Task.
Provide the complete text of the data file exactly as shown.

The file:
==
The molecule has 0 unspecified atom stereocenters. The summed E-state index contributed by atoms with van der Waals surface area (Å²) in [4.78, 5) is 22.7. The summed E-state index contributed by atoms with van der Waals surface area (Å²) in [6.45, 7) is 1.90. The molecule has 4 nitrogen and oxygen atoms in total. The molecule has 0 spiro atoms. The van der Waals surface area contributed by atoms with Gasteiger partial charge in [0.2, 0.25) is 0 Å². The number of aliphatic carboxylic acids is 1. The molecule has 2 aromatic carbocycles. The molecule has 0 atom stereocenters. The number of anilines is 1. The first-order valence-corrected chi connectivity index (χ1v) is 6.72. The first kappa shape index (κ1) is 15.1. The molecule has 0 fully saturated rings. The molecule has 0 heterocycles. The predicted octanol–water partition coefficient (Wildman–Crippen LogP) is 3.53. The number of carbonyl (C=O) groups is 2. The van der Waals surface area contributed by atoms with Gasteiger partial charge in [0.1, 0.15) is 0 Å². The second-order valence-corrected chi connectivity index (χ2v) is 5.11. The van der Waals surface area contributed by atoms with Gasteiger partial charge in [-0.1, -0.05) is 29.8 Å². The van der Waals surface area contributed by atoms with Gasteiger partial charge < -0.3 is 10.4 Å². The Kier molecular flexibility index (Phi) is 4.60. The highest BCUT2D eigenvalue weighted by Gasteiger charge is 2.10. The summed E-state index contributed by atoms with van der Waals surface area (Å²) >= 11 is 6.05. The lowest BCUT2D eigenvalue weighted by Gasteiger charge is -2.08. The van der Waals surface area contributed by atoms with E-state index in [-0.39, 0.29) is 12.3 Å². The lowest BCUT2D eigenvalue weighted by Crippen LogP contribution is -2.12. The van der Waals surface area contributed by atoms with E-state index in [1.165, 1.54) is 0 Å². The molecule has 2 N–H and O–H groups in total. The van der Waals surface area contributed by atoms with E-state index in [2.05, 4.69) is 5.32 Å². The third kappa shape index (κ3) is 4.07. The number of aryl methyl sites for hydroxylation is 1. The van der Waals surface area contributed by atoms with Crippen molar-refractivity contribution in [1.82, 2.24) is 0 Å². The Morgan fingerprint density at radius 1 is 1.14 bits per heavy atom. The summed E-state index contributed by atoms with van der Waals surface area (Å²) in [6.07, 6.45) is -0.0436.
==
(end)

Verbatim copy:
The molecule has 0 unspecified atom stereocenters. The summed E-state index contributed by atoms with van der Waals surface area (Å²) in [4.78, 5) is 22.7. The summed E-state index contributed by atoms with van der Waals surface area (Å²) in [6.45, 7) is 1.90. The molecule has 4 nitrogen and oxygen atoms in total. The molecule has 0 spiro atoms. The van der Waals surface area contributed by atoms with Gasteiger partial charge in [0.2, 0.25) is 0 Å². The number of aliphatic carboxylic acids is 1. The molecule has 2 aromatic carbocycles. The molecule has 0 atom stereocenters. The number of anilines is 1. The first-order valence-corrected chi connectivity index (χ1v) is 6.72. The first kappa shape index (κ1) is 15.1. The molecule has 0 fully saturated rings. The molecule has 0 heterocycles. The predicted octanol–water partition coefficient (Wildman–Crippen LogP) is 3.53. The number of carbonyl (C=O) groups is 2. The van der Waals surface area contributed by atoms with Gasteiger partial charge in [0.1, 0.15) is 0 Å². The second-order valence-corrected chi connectivity index (χ2v) is 5.11. The van der Waals surface area contributed by atoms with Gasteiger partial charge in [-0.1, -0.05) is 29.8 Å². The van der Waals surface area contributed by atoms with Gasteiger partial charge < -0.3 is 10.4 Å². The Kier molecular flexibility index (Phi) is 4.60. The highest BCUT2D eigenvalue weighted by Gasteiger charge is 2.10. The summed E-state index contributed by atoms with van der Waals surface area (Å²) >= 11 is 6.05. The lowest BCUT2D eigenvalue weighted by Gasteiger charge is -2.08. The van der Waals surface area contributed by atoms with E-state index in [-0.39, 0.29) is 12.3 Å². The lowest BCUT2D eigenvalue weighted by Crippen LogP contribution is -2.12. The van der Waals surface area contributed by atoms with E-state index in [1.165, 1.54) is 0 Å². The molecule has 2 N–H and O–H groups in total. The van der Waals surface area contributed by atoms with E-state index in [2.05, 4.69) is 5.32 Å². The third kappa shape index (κ3) is 4.07. The number of aryl methyl sites for hydroxylation is 1. The van der Waals surface area contributed by atoms with Crippen molar-refractivity contribution in [1.82, 2.24) is 0 Å². The Morgan fingerprint density at radius 1 is 1.14 bits per heavy atom. The summed E-state index contributed by atoms with van der Waals surface area (Å²) in [6.07, 6.45) is -0.0436.